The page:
Total Recall: Seth Rogen's Best Movies
We take a look at the Observe and Report star's most critically-acclaimed work.
Five years ago, all Seth Rogen really had going for him were roles in a pair of quickly canceled television shows and bit parts in Donnie Darko and Anchorman: The Legend of Ron Burgundy -- but in Hollywood, fortunes can change quickly, and this Friday, Rogen will return to theaters with his fourth live-action leading role in the last two years, as mall security guard Ronnie Barnhardt in Jody Hill's Observe and Report. At the tender age of 26, Rogen has already put together such an impressive résumé that we thought now would be the perfect time to devote an installment of Total Recall to his best-reviewed movies.
Rogen rose to fame as a member of Judd Apatow's troupe -- he received his first big break as a member of the Freaks and Geeks cast, and Apatow elevated him to leading man status with 2007's Knocked Up -- and although it's true that many of Rogen's roles have been in Apatow comedies (or movies that just seem like Apatow comedies), he's done more than you might think, including voicework for some popular animated fare, production work on many of his films, and writing for projects as varied as Da Ali G Show and Drillbit Taylor. Okay, maybe that last one wasn't a very good example of his talents, but still, you have to admit -- for a guy who wasn't even on most people's radar in the not-too-distant past, Seth Rogen has come an awfully long way. Join us in taking a look at the highlights of a brief-yet-busy career -- and then visit Rogen's complete filmography to learn more!
Even the most impressive filmography has a stinker or two lurking in the weeds, and Seth Rogen's is no different. Fortunately for him, his lowest-rated movie, 2006's You, Me and Dupree, didn't feature much Rogen -- it was a starring vehicle for Owen Wilson, Kate Hudson, and Matt Dillon, and Rogen only turned up in a supporting role as Neil, a mutual friend of the uptight Carl (Dillon) and lovably irresponsible Dupree (Wilson). In theory, the story of an innocent man-child slowly driving an uptight acquaintance insane is rife with humorous possibilities -- see What About Bob? -- but critics found few laughs in Dupree; although the film was a moderate hit, the reviews were almost uniformly awful. Wesley Morris of the Boston Globe summed up the overall feeling of most writers when he claimed that watching it "made me feel like Lou Dobbs. I didn't like Dupree. I wanted him deported."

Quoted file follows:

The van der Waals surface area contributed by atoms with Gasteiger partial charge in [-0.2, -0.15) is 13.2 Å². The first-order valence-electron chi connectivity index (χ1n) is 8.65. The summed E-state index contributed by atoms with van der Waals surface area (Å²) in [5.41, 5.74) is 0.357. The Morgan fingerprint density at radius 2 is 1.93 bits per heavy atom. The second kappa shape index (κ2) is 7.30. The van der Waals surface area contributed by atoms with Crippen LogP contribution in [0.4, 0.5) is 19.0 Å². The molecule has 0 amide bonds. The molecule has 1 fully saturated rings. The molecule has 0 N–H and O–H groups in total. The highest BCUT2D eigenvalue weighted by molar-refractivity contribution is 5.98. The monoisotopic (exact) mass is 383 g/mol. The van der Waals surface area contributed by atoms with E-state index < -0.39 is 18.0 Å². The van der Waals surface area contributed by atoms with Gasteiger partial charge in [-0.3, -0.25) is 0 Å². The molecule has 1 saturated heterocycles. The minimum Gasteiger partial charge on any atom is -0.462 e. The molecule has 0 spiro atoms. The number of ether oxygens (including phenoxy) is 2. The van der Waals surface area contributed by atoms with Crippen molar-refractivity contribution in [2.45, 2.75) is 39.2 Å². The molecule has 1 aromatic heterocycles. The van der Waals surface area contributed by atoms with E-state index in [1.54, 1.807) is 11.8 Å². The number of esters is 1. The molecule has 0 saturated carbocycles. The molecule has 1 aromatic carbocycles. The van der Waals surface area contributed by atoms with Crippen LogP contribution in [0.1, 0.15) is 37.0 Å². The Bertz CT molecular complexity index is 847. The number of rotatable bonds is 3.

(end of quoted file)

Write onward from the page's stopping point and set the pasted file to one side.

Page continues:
Rogen took a furlough from Camp Apatow for Zack and Miri Make a Porno, taking advantage of the opportunity to work for Kevin Smith, the director who redefined mainstream raunch with films such as Mallrats -- and who demonstrated, with movies like Chasing Amy, that a successful script can be filthy and sweetly sentimental. Smith tried to walk that line with Zack and Miri, which starred Rogen and Elizabeth Banks as a pair of longtime friends who turn to porn as a way of paying their bills; unfortunately, it wasn't an Amy-sized success, providing only limited critical and commercial returns despite a hot cast and potential-filled premise. Still, Zack and Miri ended up on the right side of 60 percent on the Tomatometer, thanks to reviews from critics like Creative Loafing's Matt Brunson, who deemed it "Always likable even if it isn't always inspired."